Saturday, March 7, 2015

ALONZO CUSHING AND A WELL DESERVED MEDAL OF HONOR

ALONZO CUSHING
  Alonzo Cushing was born on January 19, 1841 in Delafield Wisconsin and was raised in Fredonia New York. Cushing was one of four brothers who would eventually serve in Union forces. Alonzo would graduate from West Point in June of 1861. Just two months after the beginning of the Civil War. His younger brother Lt. William Cushing would serve in the Union Navy. Howard Cushing would be killed in 1871 fighting the Apache's. Alonzo must have been pretty sharp because he was commissioned a Second Lieutenant and First Lieutenant on the same day. He was brevetted a Major after the battle of Chancellorsville. A brevet rank was a rank that was usually given for bravery in battle or meritorious service but once the war was over you reverted back to your actual rank. For example Cushing was only paid as a major if he actually performed the duties of a major. Once the war was over he would revert back to his actual rank of First Lieutenant. 

  At Gettysburg Cushing commanded Battery A, 4th US Artillery. On the third day at Gettysburg, during Pickett's Charge, Cushing was hit by a shell fragment that tore right through his shoulder. A second shell fragment, hit him in the abdomen and groin, exposing his intestines. Any soldier that was hit in the abdomen knew that it was a fatal wound during the Civil War. Doctors did not have the expertise to repair these wounds and there were no antibiotics. A higher ranking officer ordered " Cushing, go to the rear". Because of the limited number of men in the battery, due to casualties, Cushing refused to leave. Holding his intestines with one hand he continued to give orders to his men. He was so horribly wounded that he could not be heard above the roar of battle. His 1st Sergeant held him up while relaying Cushing's orders to the men. Then at the height of the assault a bullet crashed through Cushing's mouth and exited through the back of his skull, killing him instantly. He was twenty two years old.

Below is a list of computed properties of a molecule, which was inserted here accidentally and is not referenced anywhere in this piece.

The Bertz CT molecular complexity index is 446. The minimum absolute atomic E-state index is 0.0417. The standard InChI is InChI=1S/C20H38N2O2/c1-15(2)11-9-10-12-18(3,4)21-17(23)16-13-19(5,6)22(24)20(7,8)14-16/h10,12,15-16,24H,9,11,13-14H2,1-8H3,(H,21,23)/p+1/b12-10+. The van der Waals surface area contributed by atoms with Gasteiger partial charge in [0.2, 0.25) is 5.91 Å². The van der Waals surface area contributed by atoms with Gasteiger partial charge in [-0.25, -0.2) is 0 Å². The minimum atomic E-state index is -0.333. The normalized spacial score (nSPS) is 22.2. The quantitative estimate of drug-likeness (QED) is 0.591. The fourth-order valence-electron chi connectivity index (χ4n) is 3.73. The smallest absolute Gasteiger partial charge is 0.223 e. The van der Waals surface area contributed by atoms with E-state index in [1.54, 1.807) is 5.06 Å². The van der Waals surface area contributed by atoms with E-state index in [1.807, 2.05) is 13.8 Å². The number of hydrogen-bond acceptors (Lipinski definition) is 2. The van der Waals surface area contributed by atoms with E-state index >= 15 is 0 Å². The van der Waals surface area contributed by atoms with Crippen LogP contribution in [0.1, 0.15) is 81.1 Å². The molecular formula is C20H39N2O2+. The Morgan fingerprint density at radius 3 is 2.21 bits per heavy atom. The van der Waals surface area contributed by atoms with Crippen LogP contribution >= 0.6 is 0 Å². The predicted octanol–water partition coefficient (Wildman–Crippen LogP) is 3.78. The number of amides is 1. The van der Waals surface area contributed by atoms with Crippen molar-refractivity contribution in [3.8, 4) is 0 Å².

Efforts to award Cushing the Medal of Honor were begun by certain citizens of Wisconsin in the late 1980's. In 2002 Russ Feingold nominated him for the award. On May 20, 2010 it was announced that Cushing would be awarded the Medal of Honor. Finally on November 6, 2014, one hundred and fifty one years after the battle, Barack Hussein Obama presented the medal posthumously to Alonzo Cushing. The ceremony was attended by two dozen relatives of the Cushing family. Alonzo had no direct descendants. Cushing was buried in the West Point cemetery right next to General John Buford. He was the Cavalry commander that helped to insure a Union victory by holding off the Confederate Army until the high ground could be secured on the first day at Gettysburg. 
ALONZO"S WEST POINT PICTURE

CUSHING IS CENTER BACK ROW

CEMETERY RIDGE DURING PICKETT"S CHARGE

CUSHING'S COUSIN BEING PRESENTED HIS MEDAL OF HONOR

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